by Fr. George Morelli 
I recently heard an interesting commentary on a local radio station on the erosion oftrust in today’s society. It raised the question in my mind: Where has all the trust gone? I immediately made the connection to a folk song popular in the mid 20th Century, "Where Have All The Flowers Gone.” The lyrics refer in part to the horrors and loss of life experienced by the Cossacks living in the River Don region of Russia during the period of the First World War, the Russian Revolution, and the Russian Civil War. While not on the same level as the loss of life, we now, in the beginning of the 21st Century, can lament the widespread loss of trust in society.
This was all personally meaningful to me. A child of the mid 20th century, I grew up in a very small upstate New York village. Not only did we all know each other, but doors were always unlocked, a sure indication of trust. I remember being able to walk into a friend's house and make myself at home. We would depend on each other and come to each other's aid. Our word was our bond. Trustworthiness was a common virtue. Now, a generation later, I employ every security measure I know for personal and home protection.
The commentator pinned the cause of the degradation of trust in today's generation to the many ongoing scandals of persons previously held to be (and who should be) pillars of trust in society. These scandals, of course, are broadcast and magnified by the proliferation of social media. He pointed out that it started with Watergate, moved on to the various incidents of sexual misconduct by high level politicians, executives and clergy, and then to the rapid spread corporate and political greed, corruption, thievery and partisanship. He offered an interesting example: what would have been sealed by a handshake a generation ago, (which is quite consistent with my childhood milieu) now takes a multipage legal contract.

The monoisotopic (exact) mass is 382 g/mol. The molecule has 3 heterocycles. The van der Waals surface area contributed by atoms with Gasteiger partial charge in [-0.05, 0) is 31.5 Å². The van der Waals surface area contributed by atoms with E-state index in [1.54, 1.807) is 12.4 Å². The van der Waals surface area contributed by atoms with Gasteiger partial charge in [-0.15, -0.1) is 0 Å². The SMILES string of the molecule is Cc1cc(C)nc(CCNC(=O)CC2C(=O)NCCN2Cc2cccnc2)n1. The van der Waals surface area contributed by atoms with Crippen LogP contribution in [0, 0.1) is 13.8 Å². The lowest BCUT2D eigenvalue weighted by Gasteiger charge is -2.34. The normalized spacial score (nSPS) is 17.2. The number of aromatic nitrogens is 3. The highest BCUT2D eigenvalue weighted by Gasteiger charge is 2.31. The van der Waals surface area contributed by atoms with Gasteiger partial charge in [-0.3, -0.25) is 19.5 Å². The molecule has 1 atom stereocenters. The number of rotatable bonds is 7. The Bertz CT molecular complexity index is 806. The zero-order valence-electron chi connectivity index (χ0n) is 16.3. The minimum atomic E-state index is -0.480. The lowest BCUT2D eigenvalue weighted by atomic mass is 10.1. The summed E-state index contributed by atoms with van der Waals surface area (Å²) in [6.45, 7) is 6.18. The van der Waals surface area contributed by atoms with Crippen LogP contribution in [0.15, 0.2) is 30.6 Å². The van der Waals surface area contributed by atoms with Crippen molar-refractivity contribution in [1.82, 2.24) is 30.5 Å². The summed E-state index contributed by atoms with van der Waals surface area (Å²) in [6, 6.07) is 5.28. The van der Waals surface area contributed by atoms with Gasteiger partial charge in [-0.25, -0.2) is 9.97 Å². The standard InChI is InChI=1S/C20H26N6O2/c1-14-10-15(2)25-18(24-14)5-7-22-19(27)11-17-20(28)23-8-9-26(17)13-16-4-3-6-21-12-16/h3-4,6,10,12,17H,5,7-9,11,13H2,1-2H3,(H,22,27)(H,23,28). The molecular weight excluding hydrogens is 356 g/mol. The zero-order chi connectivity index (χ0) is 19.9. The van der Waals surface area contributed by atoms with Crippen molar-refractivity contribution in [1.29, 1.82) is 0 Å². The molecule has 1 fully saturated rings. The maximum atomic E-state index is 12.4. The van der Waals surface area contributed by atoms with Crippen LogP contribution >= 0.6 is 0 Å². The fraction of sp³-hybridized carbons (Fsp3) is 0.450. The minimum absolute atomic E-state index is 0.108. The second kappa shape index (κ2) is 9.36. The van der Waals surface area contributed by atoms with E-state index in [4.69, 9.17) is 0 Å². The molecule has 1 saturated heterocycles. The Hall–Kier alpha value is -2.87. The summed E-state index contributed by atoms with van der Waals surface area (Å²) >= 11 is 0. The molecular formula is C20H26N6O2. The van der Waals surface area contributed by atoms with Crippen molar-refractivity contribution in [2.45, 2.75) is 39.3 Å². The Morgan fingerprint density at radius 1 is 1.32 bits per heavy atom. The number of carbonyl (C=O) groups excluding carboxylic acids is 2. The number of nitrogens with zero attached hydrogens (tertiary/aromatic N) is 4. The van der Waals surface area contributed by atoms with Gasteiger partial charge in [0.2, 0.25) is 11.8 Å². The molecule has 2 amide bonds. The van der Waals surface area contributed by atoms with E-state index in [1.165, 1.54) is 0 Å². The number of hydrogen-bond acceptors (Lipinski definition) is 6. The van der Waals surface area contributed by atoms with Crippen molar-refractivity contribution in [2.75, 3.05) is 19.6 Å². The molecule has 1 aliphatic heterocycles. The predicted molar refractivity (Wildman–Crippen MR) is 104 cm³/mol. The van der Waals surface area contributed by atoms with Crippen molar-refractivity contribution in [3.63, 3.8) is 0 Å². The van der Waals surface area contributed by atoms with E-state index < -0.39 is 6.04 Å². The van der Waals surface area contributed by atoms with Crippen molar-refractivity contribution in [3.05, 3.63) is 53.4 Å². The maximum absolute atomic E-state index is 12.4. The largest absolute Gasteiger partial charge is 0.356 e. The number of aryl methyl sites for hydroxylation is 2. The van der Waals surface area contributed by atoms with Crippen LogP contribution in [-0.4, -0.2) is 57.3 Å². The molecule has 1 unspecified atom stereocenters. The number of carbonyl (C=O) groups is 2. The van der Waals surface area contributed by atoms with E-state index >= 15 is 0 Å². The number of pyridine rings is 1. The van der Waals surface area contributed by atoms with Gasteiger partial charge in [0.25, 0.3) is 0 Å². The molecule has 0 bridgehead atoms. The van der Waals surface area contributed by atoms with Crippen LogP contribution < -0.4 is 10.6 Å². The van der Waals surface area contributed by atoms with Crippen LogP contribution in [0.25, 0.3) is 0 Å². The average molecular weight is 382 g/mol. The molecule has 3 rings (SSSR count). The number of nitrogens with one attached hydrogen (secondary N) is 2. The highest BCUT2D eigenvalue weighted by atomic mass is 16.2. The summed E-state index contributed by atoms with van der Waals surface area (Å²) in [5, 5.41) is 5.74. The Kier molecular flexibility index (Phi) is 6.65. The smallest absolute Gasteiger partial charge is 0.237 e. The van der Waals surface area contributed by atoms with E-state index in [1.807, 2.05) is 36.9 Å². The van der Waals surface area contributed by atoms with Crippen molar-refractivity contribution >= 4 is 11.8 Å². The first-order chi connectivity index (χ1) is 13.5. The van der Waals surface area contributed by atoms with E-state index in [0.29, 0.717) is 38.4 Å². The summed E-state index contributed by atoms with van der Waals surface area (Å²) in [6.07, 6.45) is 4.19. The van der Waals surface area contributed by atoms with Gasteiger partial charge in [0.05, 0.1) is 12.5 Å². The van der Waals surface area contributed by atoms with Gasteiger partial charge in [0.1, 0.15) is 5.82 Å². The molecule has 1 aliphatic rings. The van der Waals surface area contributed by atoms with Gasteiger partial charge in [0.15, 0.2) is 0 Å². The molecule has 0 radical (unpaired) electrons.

The damage that loss of trust and diminishment of trustworthiness cause in the modern world, in both large, public ways and smaller, more subtle ones, may be a significant reason to re-establish religion in our lives, families and in society. A pre-Watergate President of the United States, Dwight David Eisenhower, said: "This is what I found out about religion: It gives you courage to make the decisions you must make in a crisis, and then the confidence to leave the result to a higher Power. Only by trust in God can a man carrying responsibility find repose."i What I like about Eisenhower's understanding is that it emphasizes one's personal responsibility to make the correct decisions in life for oneself, but always with trust in God and with a moral compass that includes determination to be a person worthy of trust. I pray that such trust can be re-established in society by heeding the words of another United States President, Thomas Jefferson, who said: "The time to guard against corruption and tyranny is before they shall have gotten hold of us."ii
To actualize this in our lives let us keep before us the words of King David's psalm: "As for my God, his way is undefiled: the words of the Lord are fire tried: he is the protector of all that trust in him." (Ps 17: 31) In the words of Elder Paisios of the Holy Mountain, a contemporary father of the Eastern Church: "Is there any greater insurance than trust in God? When man entrusts himself to God, he receives a constant supply of "super gasoline" and his spiritual vehicle never stops; it runs constantly....pray and entrust yourself to God, and He will help you in every difficulty."iii
iii Elder Paisios of Mount Athos. (2008) Spiritual counsels II, Spiritual Awakening. (p. 304). Thessalonica, Greece: Evangelist John the Theologian Monastery.